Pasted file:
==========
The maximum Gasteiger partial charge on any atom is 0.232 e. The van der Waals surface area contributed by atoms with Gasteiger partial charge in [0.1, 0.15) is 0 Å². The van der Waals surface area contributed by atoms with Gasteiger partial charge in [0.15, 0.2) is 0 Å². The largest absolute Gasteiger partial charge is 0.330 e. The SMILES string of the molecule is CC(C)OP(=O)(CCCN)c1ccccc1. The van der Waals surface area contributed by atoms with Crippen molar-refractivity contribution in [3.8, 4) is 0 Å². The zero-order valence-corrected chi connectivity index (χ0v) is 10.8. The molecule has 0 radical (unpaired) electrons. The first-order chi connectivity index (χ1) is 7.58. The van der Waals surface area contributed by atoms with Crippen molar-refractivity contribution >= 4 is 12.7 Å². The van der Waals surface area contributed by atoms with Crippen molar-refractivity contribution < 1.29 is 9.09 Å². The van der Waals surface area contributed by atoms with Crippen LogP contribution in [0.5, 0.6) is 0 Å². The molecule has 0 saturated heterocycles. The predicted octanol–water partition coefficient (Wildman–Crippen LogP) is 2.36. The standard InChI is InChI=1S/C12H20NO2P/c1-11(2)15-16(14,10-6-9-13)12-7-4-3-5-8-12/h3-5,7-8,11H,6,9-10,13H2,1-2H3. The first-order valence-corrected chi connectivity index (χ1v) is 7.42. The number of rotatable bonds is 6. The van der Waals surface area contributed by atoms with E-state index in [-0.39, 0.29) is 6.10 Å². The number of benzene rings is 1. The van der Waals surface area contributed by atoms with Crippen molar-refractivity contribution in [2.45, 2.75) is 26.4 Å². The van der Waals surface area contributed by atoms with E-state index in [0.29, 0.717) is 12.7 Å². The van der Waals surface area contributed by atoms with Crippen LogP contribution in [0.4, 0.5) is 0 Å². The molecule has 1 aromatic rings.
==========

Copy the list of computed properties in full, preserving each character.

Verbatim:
The maximum Gasteiger partial charge on any atom is 0.232 e. The van der Waals surface area contributed by atoms with Gasteiger partial charge in [0.1, 0.15) is 0 Å². The van der Waals surface area contributed by atoms with Gasteiger partial charge in [0.15, 0.2) is 0 Å². The largest absolute Gasteiger partial charge is 0.330 e. The SMILES string of the molecule is CC(C)OP(=O)(CCCN)c1ccccc1. The van der Waals surface area contributed by atoms with Crippen molar-refractivity contribution in [3.8, 4) is 0 Å². The zero-order valence-corrected chi connectivity index (χ0v) is 10.8. The molecule has 0 radical (unpaired) electrons. The first-order chi connectivity index (χ1) is 7.58. The van der Waals surface area contributed by atoms with Crippen molar-refractivity contribution >= 4 is 12.7 Å². The van der Waals surface area contributed by atoms with Crippen molar-refractivity contribution < 1.29 is 9.09 Å². The van der Waals surface area contributed by atoms with Crippen LogP contribution in [0.5, 0.6) is 0 Å². The molecule has 0 saturated heterocycles. The predicted octanol–water partition coefficient (Wildman–Crippen LogP) is 2.36. The standard InChI is InChI=1S/C12H20NO2P/c1-11(2)15-16(14,10-6-9-13)12-7-4-3-5-8-12/h3-5,7-8,11H,6,9-10,13H2,1-2H3. The first-order valence-corrected chi connectivity index (χ1v) is 7.42. The number of rotatable bonds is 6. The van der Waals surface area contributed by atoms with E-state index in [-0.39, 0.29) is 6.10 Å². The number of benzene rings is 1. The van der Waals surface area contributed by atoms with Crippen molar-refractivity contribution in [2.45, 2.75) is 26.4 Å². The van der Waals surface area contributed by atoms with E-state index in [0.29, 0.717) is 12.7 Å². The van der Waals surface area contributed by atoms with Crippen LogP contribution in [0.4, 0.5) is 0 Å². The molecule has 1 aromatic rings.